I think what I enjoyed the most was having a part to play in several developments within NRB. I was very active in the Southeast Chapter of NRB, and – when I moved to Michigan – the Midwest Chapter. I was part of the leadership of both chapters and enjoyed planning and conducting the regional conferences. I got to meet some great speakers and “movers and shakers” in the Christian broadcasting and secular fields. Later, as I became involved with the Radio Committee, first under Sue Bahner, and then Wes Ward, Jim Kirkland, and John Hayden, I really enjoyed the small part I played in the various tasks I was assigned. I was Chairman for a few years in the 1980s to 1990s and that gave me entrance to the Board of Directors. Although the meetings were long, I learned a great deal about the impact of NRB, and I made some great, long-standing friends from that.

 The biggest one or two takeaways for you from being associated with NRB?

I learned that we should be careful thinking that our ministry has a corner on truth: biblical truth, yes, but the truth regarding how a ministry should approach its mission and ministry – no. It is easy to get the idea when you work for such a large organization as Moody Radio, and see the respect that other ministries have for it, that Moody is doing it better than anyone else and that their way is the “right” way. I was exposed to many ministries over the years through NRB and I learned how not to do it as well as other excellent ways to do the work of the ministry. I valued what I learned at Moody, but I also valued the time I spent with other great broadcasters hearing how they do it. One specifically comes to mind – Jim Kirkland. He taught me so much and he may never have realized it. Just talking with him was a blessing and helped shape my philosophy of ministry.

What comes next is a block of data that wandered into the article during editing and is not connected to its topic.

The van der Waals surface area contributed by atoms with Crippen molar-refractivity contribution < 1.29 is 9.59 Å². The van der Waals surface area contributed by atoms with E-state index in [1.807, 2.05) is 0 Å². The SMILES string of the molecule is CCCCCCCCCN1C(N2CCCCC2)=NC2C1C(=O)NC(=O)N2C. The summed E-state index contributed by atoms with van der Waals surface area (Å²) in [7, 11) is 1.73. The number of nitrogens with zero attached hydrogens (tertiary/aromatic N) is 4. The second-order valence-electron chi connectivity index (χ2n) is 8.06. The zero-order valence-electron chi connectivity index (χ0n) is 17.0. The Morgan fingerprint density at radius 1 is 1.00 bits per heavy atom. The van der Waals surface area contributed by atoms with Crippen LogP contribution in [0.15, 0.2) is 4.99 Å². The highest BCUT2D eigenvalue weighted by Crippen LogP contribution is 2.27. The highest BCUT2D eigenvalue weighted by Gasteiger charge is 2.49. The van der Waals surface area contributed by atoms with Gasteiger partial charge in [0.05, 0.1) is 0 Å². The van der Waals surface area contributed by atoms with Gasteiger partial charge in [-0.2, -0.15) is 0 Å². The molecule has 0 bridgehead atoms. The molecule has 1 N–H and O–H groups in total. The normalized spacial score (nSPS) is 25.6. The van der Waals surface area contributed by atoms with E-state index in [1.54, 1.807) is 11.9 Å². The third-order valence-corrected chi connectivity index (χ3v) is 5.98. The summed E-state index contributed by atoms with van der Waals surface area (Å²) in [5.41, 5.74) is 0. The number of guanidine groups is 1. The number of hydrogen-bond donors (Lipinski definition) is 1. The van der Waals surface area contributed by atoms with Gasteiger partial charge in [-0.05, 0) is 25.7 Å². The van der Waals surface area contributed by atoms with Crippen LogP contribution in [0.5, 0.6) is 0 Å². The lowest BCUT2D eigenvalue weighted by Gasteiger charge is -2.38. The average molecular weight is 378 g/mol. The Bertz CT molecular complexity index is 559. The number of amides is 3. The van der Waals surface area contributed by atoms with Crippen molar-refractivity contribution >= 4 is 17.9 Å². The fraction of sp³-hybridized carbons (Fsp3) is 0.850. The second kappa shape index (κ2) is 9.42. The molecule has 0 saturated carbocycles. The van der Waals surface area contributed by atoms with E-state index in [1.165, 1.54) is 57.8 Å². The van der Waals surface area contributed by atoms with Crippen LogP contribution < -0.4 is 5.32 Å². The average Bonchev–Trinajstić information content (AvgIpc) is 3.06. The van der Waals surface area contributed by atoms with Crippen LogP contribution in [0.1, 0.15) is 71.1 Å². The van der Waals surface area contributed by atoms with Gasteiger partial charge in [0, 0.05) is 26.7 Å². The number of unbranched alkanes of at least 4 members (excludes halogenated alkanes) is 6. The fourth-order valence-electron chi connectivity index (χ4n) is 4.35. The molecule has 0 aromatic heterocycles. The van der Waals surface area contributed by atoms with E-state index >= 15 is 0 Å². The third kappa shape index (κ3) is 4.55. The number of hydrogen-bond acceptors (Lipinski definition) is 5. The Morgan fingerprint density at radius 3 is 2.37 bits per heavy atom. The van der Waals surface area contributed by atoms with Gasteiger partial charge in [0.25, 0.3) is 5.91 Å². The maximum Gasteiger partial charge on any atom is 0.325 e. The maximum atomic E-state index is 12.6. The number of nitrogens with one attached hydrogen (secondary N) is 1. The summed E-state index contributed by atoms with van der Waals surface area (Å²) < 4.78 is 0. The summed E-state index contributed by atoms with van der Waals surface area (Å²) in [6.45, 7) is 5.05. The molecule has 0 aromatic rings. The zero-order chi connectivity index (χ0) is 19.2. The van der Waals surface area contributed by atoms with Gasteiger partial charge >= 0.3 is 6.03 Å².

My college President and Founder used to say, “Everything rises or falls on leadership.” I learned that that is true through Moody and NRB. At NRB, I saw several instances where weak leadership created some problems for the association, and strong leadership helped the association grow. And I am not talking about just at the top. NRB was a laboratory where you could see how good leadership made a difference in one organization, and how poor leadership led to the demise of the ministry. Over the years I saw my share of both, and it was primarily at NRB that I saw how this was manifested. So, keep your eyes and ears open at NRB and ask the Lord to give you discernment about what you hear and from whom. It can have a powerful impact on how you run your ministry.

The first year you started as a board member and officially on the Radio Standing Committee?

I am afraid that my memory is not too good as to the specific years. I started on the Radio Committee when Sue Bahner was part of the leadership. I want to say that was the late 1980s or early 1990s. Back then you were appointed to the Radio Committee and I don’t remember much of what I did on the committee. I do remember that at one point I was elected or appointed Chairman for a three-year period and that was how I ended up on the Board of Directors. I also remember that I had several meetings with the Executive Board about various issues as well as reporting to the Executive Board what the committee was doing. One of the things I did do with Sue was to develop a proposal regarding providing greater structure and purpose for the Radio Committee. We worked on the by-laws with NRB headquarters and met a few times in Washington to determine the role of the chapter and the regional conferences. I then had to leave the committee due to leaving Moody to go to Echo Broadcasting. That was only for a couple of years and then I was back again with Moody and NRB, but not on the committee until around 2005 -2006, I think!

By NRB Staff

Published: February 12, 2016